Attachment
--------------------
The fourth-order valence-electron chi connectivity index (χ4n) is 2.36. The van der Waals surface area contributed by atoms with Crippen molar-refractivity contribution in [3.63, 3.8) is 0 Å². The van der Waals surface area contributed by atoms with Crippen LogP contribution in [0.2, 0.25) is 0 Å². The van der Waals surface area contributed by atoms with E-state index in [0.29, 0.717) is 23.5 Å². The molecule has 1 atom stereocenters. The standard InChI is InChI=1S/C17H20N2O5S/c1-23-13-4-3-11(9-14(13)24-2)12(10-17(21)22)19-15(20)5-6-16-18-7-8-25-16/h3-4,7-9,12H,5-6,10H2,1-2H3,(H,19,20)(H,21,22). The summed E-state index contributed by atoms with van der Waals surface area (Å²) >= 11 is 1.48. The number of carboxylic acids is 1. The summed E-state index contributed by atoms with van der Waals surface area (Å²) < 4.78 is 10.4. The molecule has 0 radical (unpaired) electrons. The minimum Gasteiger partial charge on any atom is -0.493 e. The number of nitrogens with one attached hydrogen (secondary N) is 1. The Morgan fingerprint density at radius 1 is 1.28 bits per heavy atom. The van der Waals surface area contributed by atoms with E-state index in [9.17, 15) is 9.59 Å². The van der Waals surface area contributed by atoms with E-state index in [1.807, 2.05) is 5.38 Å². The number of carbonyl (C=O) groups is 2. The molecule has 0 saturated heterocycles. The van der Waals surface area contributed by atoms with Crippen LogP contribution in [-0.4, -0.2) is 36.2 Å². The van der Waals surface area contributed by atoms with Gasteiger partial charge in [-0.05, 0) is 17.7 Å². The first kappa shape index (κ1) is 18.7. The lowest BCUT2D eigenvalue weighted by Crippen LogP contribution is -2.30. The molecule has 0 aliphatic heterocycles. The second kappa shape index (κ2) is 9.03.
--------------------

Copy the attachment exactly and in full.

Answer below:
The fourth-order valence-electron chi connectivity index (χ4n) is 2.36. The van der Waals surface area contributed by atoms with Crippen molar-refractivity contribution in [3.63, 3.8) is 0 Å². The van der Waals surface area contributed by atoms with Crippen LogP contribution in [0.2, 0.25) is 0 Å². The van der Waals surface area contributed by atoms with E-state index in [0.29, 0.717) is 23.5 Å². The molecule has 1 atom stereocenters. The standard InChI is InChI=1S/C17H20N2O5S/c1-23-13-4-3-11(9-14(13)24-2)12(10-17(21)22)19-15(20)5-6-16-18-7-8-25-16/h3-4,7-9,12H,5-6,10H2,1-2H3,(H,19,20)(H,21,22). The summed E-state index contributed by atoms with van der Waals surface area (Å²) >= 11 is 1.48. The number of carboxylic acids is 1. The summed E-state index contributed by atoms with van der Waals surface area (Å²) < 4.78 is 10.4. The molecule has 0 radical (unpaired) electrons. The minimum Gasteiger partial charge on any atom is -0.493 e. The number of nitrogens with one attached hydrogen (secondary N) is 1. The Morgan fingerprint density at radius 1 is 1.28 bits per heavy atom. The van der Waals surface area contributed by atoms with E-state index in [9.17, 15) is 9.59 Å². The van der Waals surface area contributed by atoms with E-state index in [1.807, 2.05) is 5.38 Å². The number of carbonyl (C=O) groups is 2. The molecule has 0 saturated heterocycles. The van der Waals surface area contributed by atoms with Crippen LogP contribution in [-0.4, -0.2) is 36.2 Å². The van der Waals surface area contributed by atoms with Gasteiger partial charge in [-0.05, 0) is 17.7 Å². The first kappa shape index (κ1) is 18.7. The lowest BCUT2D eigenvalue weighted by Crippen LogP contribution is -2.30. The molecule has 0 aliphatic heterocycles. The second kappa shape index (κ2) is 9.03.